Two liquid crystalline aromatic polyesters were studied by isothermal degradation techniques. Both polymers contain a common phenyl side chain group. However, one contains a styryl side chain and the other contains an a-methylstyryl side chain. Isothermal degradations under nitrogen and air were carried on both polymers. From the GC/MS analysis of the cold traps, it showed that both polymers gave off benzene or oxygenated benzene related products. Homopolymers containing only phenyl or a-methylstyryl side chain were prepared by solution polymerization techniques. Then isothermal degradation under air were also carried out on both homopolymers. The GC/MS analysis showed that the a-methylstyryl side chain was responsible for the formation of the oxygenated benzene products. The activation energies determined for the polyesters did not show the relative stability of the polyesters as expected. Solution polymerized polyester 6 was studied initially under both air and nitrogen atmospheres using the Perkin-Elmer TGS-2 TGA. For polyester 6 under nitrogen, the activation energy (Eg) was determined to be 43 kcal/mole. Polyester 6 under air, the Ea determined were 31 kcal/mole for the initial rate and 28 kcal/mole for the final rate. Then using the Seiko thermal instrumentation, all of the polyesters were studied under flowing air. The Eafor polyester 6 was determined to be 22 kcal/mole for the initial rate and 12 kcal/mole for the final rate. Solution polymerized polyester 7 had calculated Eaof 36 kcal/mole. Melt polymerized polyester 7 had calculated Eaof 14 kcal/mole for the initial rate and 11 kcal/mole for the final rate. Solution polymerized polyester 8 had calculated Eaof 16 kcal/mole for the initial rate and 12 kcal/mole for the final rate. Solution polymerized polyester 9 had calculated Eaof 20 kcal/mole for the initial rate and 16 kcal/mole for the final rate.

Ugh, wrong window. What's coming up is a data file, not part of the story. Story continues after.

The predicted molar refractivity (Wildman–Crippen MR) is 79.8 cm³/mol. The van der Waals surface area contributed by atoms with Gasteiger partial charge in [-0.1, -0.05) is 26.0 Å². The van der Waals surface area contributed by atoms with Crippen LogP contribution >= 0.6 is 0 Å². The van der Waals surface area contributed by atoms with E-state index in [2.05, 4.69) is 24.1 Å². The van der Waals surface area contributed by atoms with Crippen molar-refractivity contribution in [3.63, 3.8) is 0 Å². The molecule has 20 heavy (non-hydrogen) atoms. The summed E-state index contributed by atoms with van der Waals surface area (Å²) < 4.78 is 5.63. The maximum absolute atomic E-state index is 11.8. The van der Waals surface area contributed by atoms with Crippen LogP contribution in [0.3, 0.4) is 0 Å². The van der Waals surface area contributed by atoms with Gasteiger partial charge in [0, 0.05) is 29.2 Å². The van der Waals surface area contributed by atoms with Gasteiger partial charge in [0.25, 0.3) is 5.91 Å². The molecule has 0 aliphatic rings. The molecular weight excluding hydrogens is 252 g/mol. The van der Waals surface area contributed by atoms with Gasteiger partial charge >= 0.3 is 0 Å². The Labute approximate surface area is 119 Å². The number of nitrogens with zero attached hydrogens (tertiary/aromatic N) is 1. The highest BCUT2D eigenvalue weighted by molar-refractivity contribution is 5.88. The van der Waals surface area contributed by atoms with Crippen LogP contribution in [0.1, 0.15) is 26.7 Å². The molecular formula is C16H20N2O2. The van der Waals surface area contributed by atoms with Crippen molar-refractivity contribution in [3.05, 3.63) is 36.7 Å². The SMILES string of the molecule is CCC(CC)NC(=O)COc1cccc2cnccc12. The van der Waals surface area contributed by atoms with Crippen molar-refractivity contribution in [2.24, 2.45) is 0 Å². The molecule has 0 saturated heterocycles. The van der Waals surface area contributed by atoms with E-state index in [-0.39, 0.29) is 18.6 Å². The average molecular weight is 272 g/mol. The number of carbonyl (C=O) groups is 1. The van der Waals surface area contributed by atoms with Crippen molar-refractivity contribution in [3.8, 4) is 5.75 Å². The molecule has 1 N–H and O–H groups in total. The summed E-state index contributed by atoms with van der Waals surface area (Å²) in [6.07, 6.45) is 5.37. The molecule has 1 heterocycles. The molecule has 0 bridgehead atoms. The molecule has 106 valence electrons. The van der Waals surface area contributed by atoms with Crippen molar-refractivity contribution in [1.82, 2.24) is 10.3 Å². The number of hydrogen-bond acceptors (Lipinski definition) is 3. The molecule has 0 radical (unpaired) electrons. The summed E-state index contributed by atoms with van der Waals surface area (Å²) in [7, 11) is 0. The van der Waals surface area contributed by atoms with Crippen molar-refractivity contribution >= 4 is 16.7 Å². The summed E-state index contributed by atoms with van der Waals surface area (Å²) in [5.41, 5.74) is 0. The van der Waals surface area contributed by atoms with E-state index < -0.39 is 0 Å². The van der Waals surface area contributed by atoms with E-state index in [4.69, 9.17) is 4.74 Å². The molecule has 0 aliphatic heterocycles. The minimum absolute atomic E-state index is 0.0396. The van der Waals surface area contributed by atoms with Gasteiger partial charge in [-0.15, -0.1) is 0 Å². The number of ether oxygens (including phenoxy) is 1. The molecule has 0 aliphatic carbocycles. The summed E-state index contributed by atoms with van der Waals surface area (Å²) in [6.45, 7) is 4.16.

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Department, Program, or Center
School of Chemistry and Materials Science (COS)
Lee, Scott, "Substituted aromatic polyesters: Degradation studies" (1992). Thesis. Rochester Institute of Technology. Accessed from
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